Lee Anderson

Lee Stratton Anderson (b. Dec. 15, 1925 d. June 16, 2016) received the Silver Beaver Award in 1994 and the National Distinguished Eagle Scout Award in 2003.  As a Boy Scout at age 13, he attained the rank of Eagle Scout.


Mr. Anderson was the former publisher and editor of the Chattanooga Free Press and one of the longest-serving newspapermen in the nation.  He began a 70-year career at the Chattanooga Free Press where he was hired as a reporter at age 16 when World War II had decimated the newsroom's staff. Over the years he wrote feature stories and worked every news assignment from police to business to courts, before covering the Tennessee Legislature and politics at all levels of government, including five national presidential conventions.


He was named editor of the Free Press in April 1958, after writing many of the editorials as associate editor since 1948. Mr. Anderson was named president and publisher of the Chattanooga Free Press in June 1990.  Following the sale of the afternoon Chattanooga Free Press in 1998 and its merger with the morning Chattanooga Times in 1999, he continued as editor of the Free Press editorial page.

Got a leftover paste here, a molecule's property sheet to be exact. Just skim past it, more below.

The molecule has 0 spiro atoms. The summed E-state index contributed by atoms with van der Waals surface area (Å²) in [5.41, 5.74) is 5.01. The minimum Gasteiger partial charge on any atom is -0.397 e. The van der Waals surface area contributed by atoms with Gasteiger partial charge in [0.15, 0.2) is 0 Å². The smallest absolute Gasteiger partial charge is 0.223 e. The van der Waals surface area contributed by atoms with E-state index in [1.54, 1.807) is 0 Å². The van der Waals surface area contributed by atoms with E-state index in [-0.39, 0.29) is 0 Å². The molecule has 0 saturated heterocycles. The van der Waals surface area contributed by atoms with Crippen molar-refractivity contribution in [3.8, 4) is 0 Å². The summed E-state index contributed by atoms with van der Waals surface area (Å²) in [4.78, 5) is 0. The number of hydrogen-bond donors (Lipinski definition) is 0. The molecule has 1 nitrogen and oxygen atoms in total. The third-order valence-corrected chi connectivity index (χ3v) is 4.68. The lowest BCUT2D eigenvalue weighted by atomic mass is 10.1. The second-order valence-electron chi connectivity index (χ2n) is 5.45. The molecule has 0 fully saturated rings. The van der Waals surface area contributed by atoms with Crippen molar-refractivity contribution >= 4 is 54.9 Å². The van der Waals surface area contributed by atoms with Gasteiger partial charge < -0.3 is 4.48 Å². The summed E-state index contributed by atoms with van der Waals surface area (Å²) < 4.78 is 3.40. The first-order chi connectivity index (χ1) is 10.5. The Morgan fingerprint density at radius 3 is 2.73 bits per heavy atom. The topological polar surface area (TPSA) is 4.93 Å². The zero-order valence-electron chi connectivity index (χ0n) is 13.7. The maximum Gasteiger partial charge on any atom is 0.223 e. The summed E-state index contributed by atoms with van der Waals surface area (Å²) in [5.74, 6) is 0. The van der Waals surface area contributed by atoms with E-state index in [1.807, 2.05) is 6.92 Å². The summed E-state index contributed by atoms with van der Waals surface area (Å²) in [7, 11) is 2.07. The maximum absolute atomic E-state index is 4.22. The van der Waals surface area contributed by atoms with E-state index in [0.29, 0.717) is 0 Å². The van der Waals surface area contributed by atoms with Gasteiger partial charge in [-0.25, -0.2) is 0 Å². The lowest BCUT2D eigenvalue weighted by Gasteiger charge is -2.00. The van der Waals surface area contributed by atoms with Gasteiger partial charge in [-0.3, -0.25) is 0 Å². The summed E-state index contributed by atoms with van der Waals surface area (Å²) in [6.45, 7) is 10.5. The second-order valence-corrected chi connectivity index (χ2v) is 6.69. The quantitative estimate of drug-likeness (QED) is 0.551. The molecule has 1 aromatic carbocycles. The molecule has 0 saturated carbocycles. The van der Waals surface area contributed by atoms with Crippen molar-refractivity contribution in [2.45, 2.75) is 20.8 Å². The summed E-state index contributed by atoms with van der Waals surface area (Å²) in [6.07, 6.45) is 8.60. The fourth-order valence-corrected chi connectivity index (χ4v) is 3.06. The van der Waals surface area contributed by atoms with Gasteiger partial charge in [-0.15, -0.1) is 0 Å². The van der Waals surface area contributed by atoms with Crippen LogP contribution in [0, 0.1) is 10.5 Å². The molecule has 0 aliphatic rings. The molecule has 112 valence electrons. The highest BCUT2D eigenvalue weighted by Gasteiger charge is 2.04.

He traveled the world, often to global hot spots, returning with news accounts for his readers. He was a civilian guest on a Navy tour when the Cuban missile crisis occurred in 1962. His ship became a part of the U.S. Navy's blockade of Communist Cuba. He was taken aboard a Navy destroyer escort in the middle of the night to be returned to the United States. His stories were the first eyewitness news accounts from that naval blockade.


Born in Trenton, Kentucky, he lived in Nashville from age 2 to 4 and became a Chattanoogan in 1930.  As a boy he carried a newspaper route.  On two occasions as a youth, he won Sons of the American Revolution Good Citizenship Awards.   Mr. Anderson attended Glenwood Elementary School, where he started a school paper. He attended Brainerd Junior High, and was a 1943 graduate of Chattanooga High School, where he served on the school newspaper. He was the band drum major and was a captain in the Junior Reserve Officers Training Corps.  He graduated from the University of Chattanooga in three years, interrupted by 21 months of service in the Air Force Aviation Cadet Program.


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